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From the student prison to the laboratory

The Freiburg University Museum combines history and teaching


There was a time when the people of Freiburg cheered every student who matriculated at their University of Freiburg. The 1000th student received a golden watch as a welcome gift in 1885, a portrait of the 2000th student was printed on postcards in 1904. The 3000th student received food and beer for one semester in 1911, which is why he was eventually put in the city's student prison (Karzer) - for drunkenness.

In view of the 22,000 students in the Southern Baden city, hardly anyone gets into festive mood nowadays, anymore. Nevertheless, people in Freiburg are proud of the long tradition of the Alma Mater, which was founded in 1457 by Archduke Albrecht VI. "Wisdom has built itself a house," the first rector Matthäus Hummel noted in his opening speech back then.

Almost 550 years later, the current director of university operations, Professor Wolfgang Jäger, thought it was time to finally also build a museum for the venerable house. Thus, the Uniseum was founded last year. The museum project, which is unique in Germany, not only presents the University's eventful history, but also provides a forum for its teaching activities. The exhibition organizers spent four years working on the concept. The result is one of the most modern and exciting museums in the city - and this at a time when cutbacks in culture are daily fare. This was only possible because the Uniseum Freiburg is not only to depict historical facts, but also to serve teaching purposes. "It was by no means intended to be pure navel-gazing," says Dieter Speck, director of the Uniseum and the University Archive.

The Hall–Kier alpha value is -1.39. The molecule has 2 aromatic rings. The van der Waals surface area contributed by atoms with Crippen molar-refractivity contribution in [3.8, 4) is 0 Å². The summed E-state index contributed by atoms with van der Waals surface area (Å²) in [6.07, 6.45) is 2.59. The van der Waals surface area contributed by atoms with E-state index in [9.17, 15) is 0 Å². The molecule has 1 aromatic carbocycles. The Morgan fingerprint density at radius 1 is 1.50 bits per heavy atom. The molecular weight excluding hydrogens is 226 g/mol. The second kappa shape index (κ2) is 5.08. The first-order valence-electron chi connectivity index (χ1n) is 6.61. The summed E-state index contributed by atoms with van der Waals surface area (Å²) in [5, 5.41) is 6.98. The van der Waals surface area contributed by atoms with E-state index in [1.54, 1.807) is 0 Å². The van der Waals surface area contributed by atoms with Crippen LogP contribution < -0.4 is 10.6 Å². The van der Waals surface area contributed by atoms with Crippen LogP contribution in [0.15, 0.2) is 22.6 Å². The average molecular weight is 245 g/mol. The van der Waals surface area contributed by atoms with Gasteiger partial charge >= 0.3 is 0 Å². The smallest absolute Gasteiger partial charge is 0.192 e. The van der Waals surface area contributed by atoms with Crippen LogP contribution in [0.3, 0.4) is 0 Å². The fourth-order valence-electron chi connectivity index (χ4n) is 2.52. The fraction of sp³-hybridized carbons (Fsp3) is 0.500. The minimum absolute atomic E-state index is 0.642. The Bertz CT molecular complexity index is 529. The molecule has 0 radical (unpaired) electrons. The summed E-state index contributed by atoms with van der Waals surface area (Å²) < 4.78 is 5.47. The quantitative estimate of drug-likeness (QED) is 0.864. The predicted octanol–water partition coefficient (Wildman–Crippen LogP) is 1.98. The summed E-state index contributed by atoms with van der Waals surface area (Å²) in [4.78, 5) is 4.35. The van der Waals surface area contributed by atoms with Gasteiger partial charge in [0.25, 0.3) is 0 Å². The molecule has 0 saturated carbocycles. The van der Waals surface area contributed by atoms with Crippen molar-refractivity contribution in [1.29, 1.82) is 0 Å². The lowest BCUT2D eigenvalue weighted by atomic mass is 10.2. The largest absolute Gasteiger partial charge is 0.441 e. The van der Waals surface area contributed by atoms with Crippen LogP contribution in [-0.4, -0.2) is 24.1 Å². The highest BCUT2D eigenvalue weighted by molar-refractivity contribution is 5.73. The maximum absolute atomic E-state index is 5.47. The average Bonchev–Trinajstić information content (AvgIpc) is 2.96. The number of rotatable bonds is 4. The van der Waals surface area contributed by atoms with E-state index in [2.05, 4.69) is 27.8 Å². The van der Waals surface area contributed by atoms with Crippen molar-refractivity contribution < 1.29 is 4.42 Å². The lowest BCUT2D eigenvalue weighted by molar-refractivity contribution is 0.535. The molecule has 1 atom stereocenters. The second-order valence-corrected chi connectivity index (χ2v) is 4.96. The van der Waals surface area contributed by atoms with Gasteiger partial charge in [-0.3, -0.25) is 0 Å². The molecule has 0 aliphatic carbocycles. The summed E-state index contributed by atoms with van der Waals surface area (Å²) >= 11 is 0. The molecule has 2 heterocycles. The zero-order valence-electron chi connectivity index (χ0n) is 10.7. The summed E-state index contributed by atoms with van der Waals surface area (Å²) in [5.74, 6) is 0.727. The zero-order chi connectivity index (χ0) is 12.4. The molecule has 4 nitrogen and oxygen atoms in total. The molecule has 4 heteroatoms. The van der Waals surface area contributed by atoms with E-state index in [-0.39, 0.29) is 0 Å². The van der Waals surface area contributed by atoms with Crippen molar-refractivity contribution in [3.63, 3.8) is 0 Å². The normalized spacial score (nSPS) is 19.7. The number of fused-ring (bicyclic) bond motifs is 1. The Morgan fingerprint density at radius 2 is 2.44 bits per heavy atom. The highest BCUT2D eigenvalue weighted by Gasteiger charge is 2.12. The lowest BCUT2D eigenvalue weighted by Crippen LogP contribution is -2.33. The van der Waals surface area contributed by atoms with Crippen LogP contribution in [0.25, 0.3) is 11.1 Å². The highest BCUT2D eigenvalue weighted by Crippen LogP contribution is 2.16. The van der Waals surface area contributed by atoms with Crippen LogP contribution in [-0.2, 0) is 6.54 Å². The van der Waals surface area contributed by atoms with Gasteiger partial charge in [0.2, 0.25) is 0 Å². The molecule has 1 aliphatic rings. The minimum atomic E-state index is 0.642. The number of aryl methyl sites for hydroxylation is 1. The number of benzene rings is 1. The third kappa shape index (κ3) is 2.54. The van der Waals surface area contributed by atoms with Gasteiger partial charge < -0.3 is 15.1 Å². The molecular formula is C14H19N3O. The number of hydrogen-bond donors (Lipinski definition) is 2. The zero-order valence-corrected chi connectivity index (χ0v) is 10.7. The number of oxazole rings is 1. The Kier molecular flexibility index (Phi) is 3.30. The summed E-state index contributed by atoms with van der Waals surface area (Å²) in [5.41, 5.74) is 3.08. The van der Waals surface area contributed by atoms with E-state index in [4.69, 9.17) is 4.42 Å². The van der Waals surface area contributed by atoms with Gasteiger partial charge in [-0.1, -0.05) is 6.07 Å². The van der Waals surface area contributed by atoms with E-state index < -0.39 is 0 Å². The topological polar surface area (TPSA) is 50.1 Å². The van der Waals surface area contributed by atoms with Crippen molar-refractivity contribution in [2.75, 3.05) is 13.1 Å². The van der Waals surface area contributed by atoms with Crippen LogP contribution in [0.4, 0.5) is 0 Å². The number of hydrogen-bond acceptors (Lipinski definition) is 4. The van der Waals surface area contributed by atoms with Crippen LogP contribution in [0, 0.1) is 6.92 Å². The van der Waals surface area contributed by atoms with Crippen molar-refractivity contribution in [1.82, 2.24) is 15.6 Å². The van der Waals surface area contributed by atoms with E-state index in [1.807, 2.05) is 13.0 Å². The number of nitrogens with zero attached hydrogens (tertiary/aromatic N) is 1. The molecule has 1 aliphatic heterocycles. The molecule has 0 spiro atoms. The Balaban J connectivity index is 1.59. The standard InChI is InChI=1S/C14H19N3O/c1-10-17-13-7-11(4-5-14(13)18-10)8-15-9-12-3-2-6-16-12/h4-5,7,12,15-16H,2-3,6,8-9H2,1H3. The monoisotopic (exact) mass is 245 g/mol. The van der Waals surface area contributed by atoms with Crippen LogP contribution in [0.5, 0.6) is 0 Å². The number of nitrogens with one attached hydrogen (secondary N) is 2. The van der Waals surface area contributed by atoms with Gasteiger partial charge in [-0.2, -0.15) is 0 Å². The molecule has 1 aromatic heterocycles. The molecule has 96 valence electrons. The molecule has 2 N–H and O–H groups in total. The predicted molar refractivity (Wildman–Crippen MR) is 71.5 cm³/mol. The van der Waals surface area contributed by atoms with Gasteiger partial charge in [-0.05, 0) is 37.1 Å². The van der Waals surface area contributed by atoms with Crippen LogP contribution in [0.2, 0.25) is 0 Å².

Visitors are allowed to operate on Playmobil figures

The exhibition rooms are open to the public only three times a week for two hours each time. During the rest of the time, courses, alumni meetings or guided tours for freshmen take place. Seminars on university history are held here, as are courses in which students can test marketing concepts using the Uniseum as an example or try out new forms of museum tours. A small room is reserved for changing presentations prepared by students. The various faculties present themselves in the exhibition with current research projects and interactive stations. For example, visitors can use modern endoscopy technology to operate on Playmobil figures or at least knock them over.

The bigger part of the exhibition, however, is dedicated to the University's history. Even the building itself stands on historical ground. The first students of the Albertina were taught here. Freiburg students are also the ones who lead the Uniseum visitors anecdotally through the centuries: from the ducal foundation to the influences of the humanists and Jesuits to the university reform in the 18th century; from the expansion in the 19th century to National Socialism to the student protests of 1968. Multimedia elements and bizzare exhibits complement the exhibition.

A second construction phase is already planned - in the cellars of the building, some of which date back to the 13th century. Here, the focus will be on an important topic that concerns all universities equally: happy student life.


Andrea Benda

Published in German in the newspaper Die Zeit in December of 2005